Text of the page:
On Good Friday, we remember Christ’s crucifixion and its significance. His suffering involved two drinks, one of which He rejected, the other He accepted. Mark 15:23 says, “Then they gave Him wine mingled with myrrh to drink, but He did not take it.” Yet a few verses later, in vs 36, we read: “Then someone ran and filled a sponge full of sour wine, put it on a reed, and offered it to Him to drink, saying, ‘Let Him alone; let us see if Elijah will come to take Him down.’”
Mark 15 brings us to the core of the gospel: Christ’s suffering, death and resurrection. But God gives us more than the bare facts in His Word. He frequently zooms in on fine details. We see that also in the account of the passion and death of Christ. Every fine point is for our instruction. There is a saying that ‘the devil is in the detail’, but in God’s Word the Saviour is in the details. They show us so strikingly God’s love and justice. Today, Good Friday, we focus in on two details: the wine and myrrh which Christ rejected and, some verses later, the wine he drank.
Christ was at the place of execution, outside the city, and about to be crucified. Crucifixion was a terrible way to die – it could last a long time, even days. It was a miserable, a gruesome, way to go because the weight of one’s body slowly and painfully made breathing increasingly difficult. Hence crucified people were often given wine mingled with myrrh to dull the pain just a little, a sort of sedative to ease the suffering somewhat. Doesn’t Proverbs 31:6 say: “Give strong drink to him who is perishing, and wine to those who are bitter of heart”? Moreover, the myrrh in the wine acted as a pain relief.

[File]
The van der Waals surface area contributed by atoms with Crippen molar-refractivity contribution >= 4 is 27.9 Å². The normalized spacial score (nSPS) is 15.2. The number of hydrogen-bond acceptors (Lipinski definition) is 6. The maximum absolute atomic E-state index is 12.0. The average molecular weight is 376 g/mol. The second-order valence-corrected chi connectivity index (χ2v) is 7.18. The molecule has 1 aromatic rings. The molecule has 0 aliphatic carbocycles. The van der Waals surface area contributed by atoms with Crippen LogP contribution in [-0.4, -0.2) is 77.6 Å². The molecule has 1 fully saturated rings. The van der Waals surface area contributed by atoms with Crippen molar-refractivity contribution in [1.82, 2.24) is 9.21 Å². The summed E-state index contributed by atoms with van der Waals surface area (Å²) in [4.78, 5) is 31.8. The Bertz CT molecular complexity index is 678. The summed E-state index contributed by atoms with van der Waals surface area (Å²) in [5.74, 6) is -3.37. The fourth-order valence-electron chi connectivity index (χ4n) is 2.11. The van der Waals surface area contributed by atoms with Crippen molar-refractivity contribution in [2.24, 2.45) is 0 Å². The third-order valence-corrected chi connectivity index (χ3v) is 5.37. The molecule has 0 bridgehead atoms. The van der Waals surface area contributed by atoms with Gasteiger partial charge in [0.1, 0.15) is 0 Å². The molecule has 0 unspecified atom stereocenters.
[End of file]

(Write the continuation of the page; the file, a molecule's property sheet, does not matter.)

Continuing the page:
Now Christ had not slept for twenty-four hours and had been cruelly treated. So, some relief would normally be welcomed. Yet Jesus refused. Why? Because He needed to suffer fully and completely, not just in body but also in spirit. His mind had to be unaffected by any sedative. Jesus must continue to have the presence of mind to endure everything. This is a small detail but good news for us. He won’t do anything to reduce the burden of our sins that He was carrying but would carry it completely for us.